The Badylak laboratory has investigated the use of biologic scaffold as a regenerative medicine approach to esophageal reconstruction. Esophageal cancer is increasing at a rate faster than any other type of cancer in North America and the only treatment is esophagectomy; a procedure that has high morbidity. Biologic scaffold materials, such as extracellular matrix (ECM) derived from various tissues, have shown promise for esophageal reconstruction. In a canine model, SIS-ECM and porcine urinary bladder submucosa (UBS) have been evaluated for reconstruction of the esophagus after surgical creation of a full thickness defect in the cervical esophagus measuring 5 cm in length and encompassing 40-50% of the circumference or 100% of the circumference1. In the partial circumferential defects, the remodeling response resulted in well organized, site specific esophageal tissue that was fully epithelialized and contiguous with normal esophageal tissue by 50 days after surgery. However, the full circumferential defects healed with stricture within 35 days after surgery.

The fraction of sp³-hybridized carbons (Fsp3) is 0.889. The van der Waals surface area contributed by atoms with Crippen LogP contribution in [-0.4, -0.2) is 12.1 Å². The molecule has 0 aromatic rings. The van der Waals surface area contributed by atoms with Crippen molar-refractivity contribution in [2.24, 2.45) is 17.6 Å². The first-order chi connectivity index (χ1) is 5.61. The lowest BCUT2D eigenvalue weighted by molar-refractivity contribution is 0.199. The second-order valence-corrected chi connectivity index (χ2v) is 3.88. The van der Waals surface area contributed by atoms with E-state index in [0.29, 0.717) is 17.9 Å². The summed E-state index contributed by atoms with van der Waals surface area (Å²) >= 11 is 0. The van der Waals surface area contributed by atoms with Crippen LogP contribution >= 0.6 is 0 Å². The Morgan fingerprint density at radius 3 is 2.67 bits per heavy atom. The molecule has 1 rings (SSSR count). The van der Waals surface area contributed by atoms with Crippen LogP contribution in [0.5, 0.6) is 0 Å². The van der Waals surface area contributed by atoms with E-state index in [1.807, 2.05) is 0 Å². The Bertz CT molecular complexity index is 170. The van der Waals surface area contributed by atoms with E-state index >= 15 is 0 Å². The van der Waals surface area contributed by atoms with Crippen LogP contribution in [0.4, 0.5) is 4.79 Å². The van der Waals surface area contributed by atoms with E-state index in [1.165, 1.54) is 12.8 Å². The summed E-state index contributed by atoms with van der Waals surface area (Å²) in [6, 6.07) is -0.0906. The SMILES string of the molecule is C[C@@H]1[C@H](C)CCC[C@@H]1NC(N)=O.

In a subsequent study that used an ECM composed of the basement membrane and tunica propria of the porcine urinary bladder (UBM), it was shown that critically sized, full circumferential defects could be repaired with minimal stricture formation if adjacent autologous smooth muscle tissue was placed in direct apposition to the ECM scaffold at the time of surgery 2 (Figure 1). The maintenance of the basement membrane on UBM provides an ideal substrate for epithelial layer development, and this, combined with the presence of skeletal muscle cells, may have facilitated the epithelialization necessary to prevent or minimize tissue contracture 3. Spontaneous motility of the muscle within the remodeled section was shown by esophograms and endoscopy, although the motility did not appear to be synchronous with the native esophagus. Immunohistochemical staining of the site of UBM-ECM remodeling showed the presence of mature and regenerating nerves within the newly formed muscle tissue 4. The mechanical behavior of the graft was also evaluated, and it was shown that while the biologic scaffold material was much stiffer and stronger than the native tissue at the time of surgery, the remodeled tissue approached the mechanical behavior of the normal esophagus by 3 months after implantation 2.